At A Glance
The sculpture represents Republican Freedom
Religious Liberty was artist Sir Moses Jacob Ezekiel’s first major commission
The artist was awarded the Michel Beer Prix de Rome but deferred the scholarship for a year in order to work on the sculpture
Dedicated on Thanksgiving Day, November 30, 1876, in Fairmount Park, the monument was relocated in 1984 to a site near the National Museum of American Jewish History and the Liberty Bell
The complex iconography of Religious Liberty, whose cap is adorned with 13 gold stars, was described by the artist in the Roman newspaper Il Diritto: “[Religious Liberty] represents Republican Freedom, in the figure of a woman eight feet high holding in her left hand the laws of equality and humanity, and symbols of victory; in her right, the genius of Faith raising the burning torch of religion. . . . The crown of laurel, the instrument of the American Constitution, the colossal eagle crushing the serpent (the symbol of tyranny) typify the glory and the power of the country of Washington.”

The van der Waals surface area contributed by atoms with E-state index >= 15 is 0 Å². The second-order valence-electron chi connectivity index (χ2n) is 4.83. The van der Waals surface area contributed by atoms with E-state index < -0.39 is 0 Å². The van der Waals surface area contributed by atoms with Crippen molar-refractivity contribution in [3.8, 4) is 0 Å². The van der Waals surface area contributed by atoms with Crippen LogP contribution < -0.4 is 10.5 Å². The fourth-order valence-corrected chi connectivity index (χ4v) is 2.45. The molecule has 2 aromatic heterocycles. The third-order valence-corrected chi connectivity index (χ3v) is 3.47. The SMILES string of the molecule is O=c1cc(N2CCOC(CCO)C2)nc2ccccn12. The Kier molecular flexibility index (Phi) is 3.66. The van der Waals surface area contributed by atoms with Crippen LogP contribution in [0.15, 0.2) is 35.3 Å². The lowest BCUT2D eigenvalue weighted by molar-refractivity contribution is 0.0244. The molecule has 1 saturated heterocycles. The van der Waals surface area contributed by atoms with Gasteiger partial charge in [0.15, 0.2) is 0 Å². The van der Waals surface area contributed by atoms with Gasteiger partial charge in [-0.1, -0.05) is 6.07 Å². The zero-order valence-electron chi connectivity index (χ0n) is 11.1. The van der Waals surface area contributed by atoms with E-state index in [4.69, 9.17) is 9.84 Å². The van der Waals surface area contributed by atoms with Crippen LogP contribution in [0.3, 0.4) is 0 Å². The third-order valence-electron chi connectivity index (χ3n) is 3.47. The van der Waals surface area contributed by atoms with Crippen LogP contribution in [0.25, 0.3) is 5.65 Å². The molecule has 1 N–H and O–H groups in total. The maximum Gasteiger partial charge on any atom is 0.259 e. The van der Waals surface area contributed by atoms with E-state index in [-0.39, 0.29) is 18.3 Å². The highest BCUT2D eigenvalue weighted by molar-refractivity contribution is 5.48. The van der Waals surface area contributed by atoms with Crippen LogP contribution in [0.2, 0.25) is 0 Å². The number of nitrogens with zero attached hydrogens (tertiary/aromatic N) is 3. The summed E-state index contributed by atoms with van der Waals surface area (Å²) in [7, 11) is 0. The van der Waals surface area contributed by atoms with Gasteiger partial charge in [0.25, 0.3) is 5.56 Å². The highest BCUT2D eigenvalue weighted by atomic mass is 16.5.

Ezekiel was born and raised in Richmond, Virginia. He moved to Berlin in 1869 to study at the Royal Art Academy and in 1873 was awarded the Michel Beer Prix de Rome but deferred the scholarship for a year in order to work on Religious Liberty, his first major commission, sponsored by the American chapter of the Jewish charitable organization B’nai B’rith. His concern for perfecting the piece, as well as his insistence on exhibiting it first in Rome, where he had set up studios, prevented Religious Liberty from arriving in Philadelphia in time for the Centennial. It was dedicated on Thanksgiving Day, November 30, 1876, in Fairmount Park. The monument was relocated by the B’nai B’rith in 1984 to a site near the National Museum of American Jewish History and the Liberty Bell.
Adapted from Public Art in Philadelphia by Penny Balkin Bach (Temple University Press, Philadelphia, 1992).